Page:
Txemy: I only had one opportunity to see my work in a museum (TEA, Tenerife Espacio de las Artes) and it was wonderful. It’s something made to be seen in many places ,the more the better, even if it’s a street, a house, a gallery, and in this case, a museum, a space dedicated to art and culture, so much better this way, it was ephemeral. 

 Jodete II

Jodete II

Have you ever been a part of a group exhibition? If so, what was your take on it?

Txemy: Yes, of course, it’s a very interesting action, I like my pieces to be surrounded by other good artists art works, doesn’t matter what discipline it is, but always being responsible and respectful with my work and placing the art works where they deserve to be exposed.

What was your take on being a part of Art Basel this year?

Txemy: Honestly, the key dates are my least favourite days, maybe because it becomes like a kind of circus (Wynwood, this is my Art Basel), I think Art Basel, Wynwood is more beautiful the previous days to the show, before all the public arrives, those days where the world’s biggest painters start to paint their murals.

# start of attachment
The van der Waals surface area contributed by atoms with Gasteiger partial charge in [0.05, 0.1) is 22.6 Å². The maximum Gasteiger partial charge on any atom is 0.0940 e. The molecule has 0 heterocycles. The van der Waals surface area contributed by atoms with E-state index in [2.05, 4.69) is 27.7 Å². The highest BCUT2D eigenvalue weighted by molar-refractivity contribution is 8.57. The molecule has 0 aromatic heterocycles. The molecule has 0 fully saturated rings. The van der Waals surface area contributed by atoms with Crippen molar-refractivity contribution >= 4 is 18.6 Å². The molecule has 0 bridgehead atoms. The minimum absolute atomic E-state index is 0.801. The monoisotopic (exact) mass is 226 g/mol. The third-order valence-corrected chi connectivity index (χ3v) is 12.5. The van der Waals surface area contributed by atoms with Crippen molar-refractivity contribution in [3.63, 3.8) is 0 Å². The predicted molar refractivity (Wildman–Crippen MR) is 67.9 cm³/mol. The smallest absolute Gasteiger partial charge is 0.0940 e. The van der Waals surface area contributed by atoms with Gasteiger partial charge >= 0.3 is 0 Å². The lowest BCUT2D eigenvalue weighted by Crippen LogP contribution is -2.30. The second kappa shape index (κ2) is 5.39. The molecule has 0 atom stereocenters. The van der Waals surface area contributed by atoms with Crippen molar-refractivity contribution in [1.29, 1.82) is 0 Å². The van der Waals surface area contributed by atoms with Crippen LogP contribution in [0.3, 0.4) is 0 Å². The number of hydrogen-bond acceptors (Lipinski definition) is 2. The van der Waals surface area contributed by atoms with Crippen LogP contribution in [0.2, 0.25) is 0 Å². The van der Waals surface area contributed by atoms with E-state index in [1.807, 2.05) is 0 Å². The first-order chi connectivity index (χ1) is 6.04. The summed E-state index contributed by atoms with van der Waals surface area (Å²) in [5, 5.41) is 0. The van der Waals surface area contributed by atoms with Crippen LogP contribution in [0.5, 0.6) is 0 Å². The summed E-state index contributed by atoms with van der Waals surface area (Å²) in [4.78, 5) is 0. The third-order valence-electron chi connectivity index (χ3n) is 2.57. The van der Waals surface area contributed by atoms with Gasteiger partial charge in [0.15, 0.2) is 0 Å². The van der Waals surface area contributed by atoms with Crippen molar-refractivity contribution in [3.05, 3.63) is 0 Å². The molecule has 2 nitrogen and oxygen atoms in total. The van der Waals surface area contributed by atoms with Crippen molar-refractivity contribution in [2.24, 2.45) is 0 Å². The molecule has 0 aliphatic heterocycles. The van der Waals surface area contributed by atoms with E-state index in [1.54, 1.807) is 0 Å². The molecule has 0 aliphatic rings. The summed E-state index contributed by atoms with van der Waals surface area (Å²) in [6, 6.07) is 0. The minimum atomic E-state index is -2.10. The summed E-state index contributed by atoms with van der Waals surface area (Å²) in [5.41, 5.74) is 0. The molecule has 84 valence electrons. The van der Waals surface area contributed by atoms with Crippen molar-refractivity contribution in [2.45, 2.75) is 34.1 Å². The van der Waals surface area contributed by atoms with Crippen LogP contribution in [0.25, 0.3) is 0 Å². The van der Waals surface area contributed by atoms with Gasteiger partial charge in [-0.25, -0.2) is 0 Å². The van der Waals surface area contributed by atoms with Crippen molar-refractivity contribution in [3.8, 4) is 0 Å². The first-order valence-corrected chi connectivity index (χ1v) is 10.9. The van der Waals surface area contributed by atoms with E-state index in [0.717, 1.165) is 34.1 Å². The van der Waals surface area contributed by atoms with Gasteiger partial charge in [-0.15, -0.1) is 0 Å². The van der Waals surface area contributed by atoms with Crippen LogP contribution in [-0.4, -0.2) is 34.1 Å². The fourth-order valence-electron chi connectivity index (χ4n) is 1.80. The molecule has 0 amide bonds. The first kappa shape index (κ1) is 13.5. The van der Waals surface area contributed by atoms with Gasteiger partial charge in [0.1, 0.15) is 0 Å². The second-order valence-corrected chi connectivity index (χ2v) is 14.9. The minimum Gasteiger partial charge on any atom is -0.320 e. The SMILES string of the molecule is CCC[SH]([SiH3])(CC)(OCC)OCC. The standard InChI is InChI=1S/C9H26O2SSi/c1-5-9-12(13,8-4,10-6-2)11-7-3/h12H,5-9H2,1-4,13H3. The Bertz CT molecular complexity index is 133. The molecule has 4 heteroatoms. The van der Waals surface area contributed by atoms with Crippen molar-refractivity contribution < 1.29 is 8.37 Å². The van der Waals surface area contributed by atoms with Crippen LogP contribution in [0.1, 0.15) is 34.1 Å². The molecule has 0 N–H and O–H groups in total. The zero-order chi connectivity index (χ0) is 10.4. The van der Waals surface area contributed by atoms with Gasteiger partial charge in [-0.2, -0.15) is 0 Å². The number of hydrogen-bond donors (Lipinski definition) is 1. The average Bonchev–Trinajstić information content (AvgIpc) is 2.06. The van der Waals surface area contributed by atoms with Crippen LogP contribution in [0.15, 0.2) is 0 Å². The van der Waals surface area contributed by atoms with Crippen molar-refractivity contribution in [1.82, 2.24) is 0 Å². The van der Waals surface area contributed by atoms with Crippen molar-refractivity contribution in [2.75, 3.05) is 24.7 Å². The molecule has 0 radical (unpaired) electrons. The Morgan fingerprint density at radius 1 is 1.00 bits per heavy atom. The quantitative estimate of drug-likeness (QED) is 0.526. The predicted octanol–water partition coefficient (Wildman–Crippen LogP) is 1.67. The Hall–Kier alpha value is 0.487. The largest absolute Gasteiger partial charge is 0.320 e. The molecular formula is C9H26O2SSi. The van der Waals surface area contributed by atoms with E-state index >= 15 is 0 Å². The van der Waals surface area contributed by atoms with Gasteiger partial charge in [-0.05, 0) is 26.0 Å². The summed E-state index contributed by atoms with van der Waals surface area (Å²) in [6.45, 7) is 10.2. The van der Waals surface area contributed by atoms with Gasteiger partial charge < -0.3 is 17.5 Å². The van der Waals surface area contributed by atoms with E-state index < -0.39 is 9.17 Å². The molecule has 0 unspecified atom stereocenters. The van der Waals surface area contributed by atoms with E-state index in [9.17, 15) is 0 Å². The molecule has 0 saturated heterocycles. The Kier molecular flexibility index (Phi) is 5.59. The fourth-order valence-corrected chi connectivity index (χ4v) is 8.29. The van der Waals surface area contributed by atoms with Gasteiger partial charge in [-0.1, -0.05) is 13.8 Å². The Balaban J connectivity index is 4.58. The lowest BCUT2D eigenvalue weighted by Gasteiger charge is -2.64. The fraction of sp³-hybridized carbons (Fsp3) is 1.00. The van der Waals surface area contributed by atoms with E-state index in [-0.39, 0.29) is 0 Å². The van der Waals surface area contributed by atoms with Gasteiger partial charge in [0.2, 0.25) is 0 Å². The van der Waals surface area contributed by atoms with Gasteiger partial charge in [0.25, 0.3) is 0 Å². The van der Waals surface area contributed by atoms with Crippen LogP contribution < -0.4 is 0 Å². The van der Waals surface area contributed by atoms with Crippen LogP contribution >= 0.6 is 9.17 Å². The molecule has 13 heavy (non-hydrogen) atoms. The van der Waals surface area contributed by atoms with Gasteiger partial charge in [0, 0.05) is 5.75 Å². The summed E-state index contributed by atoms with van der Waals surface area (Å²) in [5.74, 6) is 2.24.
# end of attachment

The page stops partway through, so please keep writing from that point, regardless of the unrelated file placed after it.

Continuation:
How did you feel being a part of Juicy Art Fest in Brooklyn?

Txemy: It was an honour to be part of Juicy Art Fest with my friend/brother Iker Muro, and paint that huge mural in front of the festival.

 SR. Lobo

SR. Lobo

When you’re on the high ladders making murals, what runs through your mind? 

Txemy: I’m really used to that, it’s so much fun, maybe it helped spending most of my childhood climbing trees to eat their fruit. There is one experience I will never forget, a mural called "Corazón de Wynwood” in 2013 ( in the entrance of Wynwood neighbourhood, Miami) painted with a pole and a big ladder, the longest ones I’ve ever seen before and I made it. Every time I was at the very top, I prayed, asking God to help me, again and again, and it was worth it.

What’s your favorite part of being an artist? 

 Hioides, Paris

Hioides, Paris

Txemy: Freedom of doing what I want, always responsible with what I have to do to become a great artist… Being my own client, the most demanding one.

Why are you still into art?

Txemy: As I said before, it’s my life, and a part from that, everyday I have food on the table and a place to live.